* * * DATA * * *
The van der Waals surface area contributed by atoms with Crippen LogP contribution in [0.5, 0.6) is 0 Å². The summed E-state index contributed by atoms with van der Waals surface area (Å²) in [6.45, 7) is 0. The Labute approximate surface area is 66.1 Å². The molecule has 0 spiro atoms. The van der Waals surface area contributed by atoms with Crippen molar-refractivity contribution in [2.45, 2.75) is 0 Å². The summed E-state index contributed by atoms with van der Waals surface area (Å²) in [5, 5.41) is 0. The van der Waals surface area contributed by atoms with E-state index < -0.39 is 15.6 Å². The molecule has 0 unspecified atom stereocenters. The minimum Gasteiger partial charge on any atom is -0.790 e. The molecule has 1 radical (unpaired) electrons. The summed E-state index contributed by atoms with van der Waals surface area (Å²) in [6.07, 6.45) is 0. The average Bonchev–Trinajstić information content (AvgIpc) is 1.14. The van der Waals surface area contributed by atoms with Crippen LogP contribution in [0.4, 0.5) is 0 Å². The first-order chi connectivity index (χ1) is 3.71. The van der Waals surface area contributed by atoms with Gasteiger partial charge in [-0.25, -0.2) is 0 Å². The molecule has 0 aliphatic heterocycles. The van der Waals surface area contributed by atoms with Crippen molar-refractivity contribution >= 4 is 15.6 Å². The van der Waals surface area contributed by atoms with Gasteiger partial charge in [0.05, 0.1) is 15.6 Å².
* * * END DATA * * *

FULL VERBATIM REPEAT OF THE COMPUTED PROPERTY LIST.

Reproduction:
The van der Waals surface area contributed by atoms with Crippen LogP contribution in [0.5, 0.6) is 0 Å². The summed E-state index contributed by atoms with van der Waals surface area (Å²) in [6.45, 7) is 0. The Labute approximate surface area is 66.1 Å². The molecule has 0 spiro atoms. The van der Waals surface area contributed by atoms with Crippen molar-refractivity contribution in [2.45, 2.75) is 0 Å². The summed E-state index contributed by atoms with van der Waals surface area (Å²) in [5, 5.41) is 0. The van der Waals surface area contributed by atoms with E-state index < -0.39 is 15.6 Å². The molecule has 0 unspecified atom stereocenters. The minimum Gasteiger partial charge on any atom is -0.790 e. The molecule has 1 radical (unpaired) electrons. The summed E-state index contributed by atoms with van der Waals surface area (Å²) in [6.07, 6.45) is 0. The average Bonchev–Trinajstić information content (AvgIpc) is 1.14. The van der Waals surface area contributed by atoms with Crippen LogP contribution in [0.4, 0.5) is 0 Å². The first-order chi connectivity index (χ1) is 3.71. The van der Waals surface area contributed by atoms with Gasteiger partial charge in [-0.25, -0.2) is 0 Å². The molecule has 0 aliphatic heterocycles. The van der Waals surface area contributed by atoms with Crippen molar-refractivity contribution >= 4 is 15.6 Å². The van der Waals surface area contributed by atoms with Gasteiger partial charge in [0.05, 0.1) is 15.6 Å².